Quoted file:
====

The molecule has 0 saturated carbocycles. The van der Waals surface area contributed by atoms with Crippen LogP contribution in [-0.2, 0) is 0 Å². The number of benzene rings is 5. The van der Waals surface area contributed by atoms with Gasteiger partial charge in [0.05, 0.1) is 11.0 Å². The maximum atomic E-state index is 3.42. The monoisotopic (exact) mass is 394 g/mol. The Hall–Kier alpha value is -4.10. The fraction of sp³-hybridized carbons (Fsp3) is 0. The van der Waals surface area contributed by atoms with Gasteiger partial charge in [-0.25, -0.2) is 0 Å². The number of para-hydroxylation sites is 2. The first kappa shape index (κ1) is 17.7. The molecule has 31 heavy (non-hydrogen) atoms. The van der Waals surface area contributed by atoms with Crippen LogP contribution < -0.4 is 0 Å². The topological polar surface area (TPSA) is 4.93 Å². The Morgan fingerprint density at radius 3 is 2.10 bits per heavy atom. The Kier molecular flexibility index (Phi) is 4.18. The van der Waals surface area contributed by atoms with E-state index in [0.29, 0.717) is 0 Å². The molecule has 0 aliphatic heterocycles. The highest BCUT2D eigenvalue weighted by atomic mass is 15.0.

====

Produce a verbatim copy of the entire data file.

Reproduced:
The molecule has 0 saturated carbocycles. The van der Waals surface area contributed by atoms with Crippen LogP contribution in [-0.2, 0) is 0 Å². The number of benzene rings is 5. The van der Waals surface area contributed by atoms with Gasteiger partial charge in [0.05, 0.1) is 11.0 Å². The maximum atomic E-state index is 3.42. The monoisotopic (exact) mass is 394 g/mol. The Hall–Kier alpha value is -4.10. The fraction of sp³-hybridized carbons (Fsp3) is 0. The van der Waals surface area contributed by atoms with Gasteiger partial charge in [-0.25, -0.2) is 0 Å². The number of para-hydroxylation sites is 2. The first kappa shape index (κ1) is 17.7. The molecule has 31 heavy (non-hydrogen) atoms. The van der Waals surface area contributed by atoms with Crippen LogP contribution < -0.4 is 0 Å². The topological polar surface area (TPSA) is 4.93 Å². The Morgan fingerprint density at radius 3 is 2.10 bits per heavy atom. The Kier molecular flexibility index (Phi) is 4.18. The van der Waals surface area contributed by atoms with E-state index in [0.29, 0.717) is 0 Å². The molecule has 0 aliphatic heterocycles. The highest BCUT2D eigenvalue weighted by atomic mass is 15.0.